MANILA, Philippines—To finance the budget, the government will borrow another P200 billion from local creditors in May through the issuance of treasury bills and bonds.
To expand the domestic government securities market, the Bureau of the Treasury (BTr) was also looking into so-called municipal bonds while trying to attract more foreign participation.
In an April 27 memo to all government securities eligible dealers (GSEDs), Deputy Treasurer and BTr officer-in-charge Erwin Sta. Ana said the Treasury will offer a total of P60 billion in short-dated T-bills, plus P140 billion in treasury bonds next month.
Similar to previous months’ offerings, the BTr will auction off P15 billion in treasury bills — P5 billion each in the benchmark 91-, 182-, and 364-day tenors — during the first four Mondays of May.
The BTr will also borrow P35 billion via long-maturing T-bonds weekly on the first four Tuesdays of next month. In particular, to be offered will be three-year bonds on May 3; five-year on May 10; seven-year on May 17; as well as 10-year on May 24.
For 2022, the government will borrow a total of P2.2 trillion, of which three-fourths or P1.65 trillion would be from the domestic debt market. The Philippines has been sourcing bulk of its financing requirements locally to take advantage of flushing liquidity in the financial market while tempering foreign exchange risks.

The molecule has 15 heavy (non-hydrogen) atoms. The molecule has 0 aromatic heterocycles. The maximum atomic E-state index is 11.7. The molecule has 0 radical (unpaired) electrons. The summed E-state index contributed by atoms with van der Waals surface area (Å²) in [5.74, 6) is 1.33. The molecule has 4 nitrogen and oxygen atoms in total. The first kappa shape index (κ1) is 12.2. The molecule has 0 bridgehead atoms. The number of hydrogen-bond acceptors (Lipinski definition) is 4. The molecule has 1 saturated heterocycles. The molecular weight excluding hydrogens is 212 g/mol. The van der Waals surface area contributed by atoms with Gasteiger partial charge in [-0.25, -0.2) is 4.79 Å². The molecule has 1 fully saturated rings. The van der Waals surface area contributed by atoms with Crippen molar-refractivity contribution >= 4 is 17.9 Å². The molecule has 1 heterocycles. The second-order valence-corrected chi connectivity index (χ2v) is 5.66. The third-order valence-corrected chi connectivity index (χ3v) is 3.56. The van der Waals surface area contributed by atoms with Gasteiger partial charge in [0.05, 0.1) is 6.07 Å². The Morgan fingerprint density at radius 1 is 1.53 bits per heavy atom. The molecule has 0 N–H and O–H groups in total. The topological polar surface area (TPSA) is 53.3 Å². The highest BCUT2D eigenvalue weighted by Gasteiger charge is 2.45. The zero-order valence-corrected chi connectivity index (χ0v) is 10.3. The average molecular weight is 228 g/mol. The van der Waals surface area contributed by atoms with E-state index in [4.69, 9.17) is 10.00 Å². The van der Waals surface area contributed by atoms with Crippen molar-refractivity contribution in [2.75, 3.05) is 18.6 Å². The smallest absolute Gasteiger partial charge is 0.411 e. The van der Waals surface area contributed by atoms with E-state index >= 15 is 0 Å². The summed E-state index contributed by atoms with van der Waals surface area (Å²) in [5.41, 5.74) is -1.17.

At a joint roundtable organized by the Asian Development Bank (ADB) and the International Monetary Fund (ADB) last Wednesday (April 27), Sta. Ana said the BTr was looking to launch municipal or local government unit (LGU) bonds. “Studies are currently being conducted on this,” he said.
In a text message on Thursday (April 28), National Treasurer Rosalia de Leon explained that municipal bonds may be the tool to finance LGU programs and projects through the capital market, complementing bank financing. At present, LGUs borrow from state-run banks for their priority projects, mostly infrastructure.
As early as 1995, the state-run think tank Philippine Institute for Development Studies (PIDS) already pitched the development of a local government bond market in the Philippines.
With the implementation of the Supreme Court’s Mandanas-Garcia ruling in full swing starting this year, LGUs have taken on bigger responsibilities devolved from the national government given their bigger share in the national budget from all yearly tax collections.
Sta. Ana said the BTr was “also looking at possibly more foreign participation” in the domestic bond market.
“We’re just about 1.5-percent foreign holdings here [in the Philippines] as of March. I guess what holds us back here is really the withholding tax. There’s pending legislation to reduce the final withholding tax [on interest income] from 20 percent to 15 percent,” Sta. Ana said.
He was referring to the proposed passive income and financial intermediary taxation act (Pifita).
De Leon also confirmed to the Inquirer last month that the BTr plans to introduce an “amortizing bond” this year to maintain demand from GSEDs who were wary of long debt exposure amid climbing interest rates.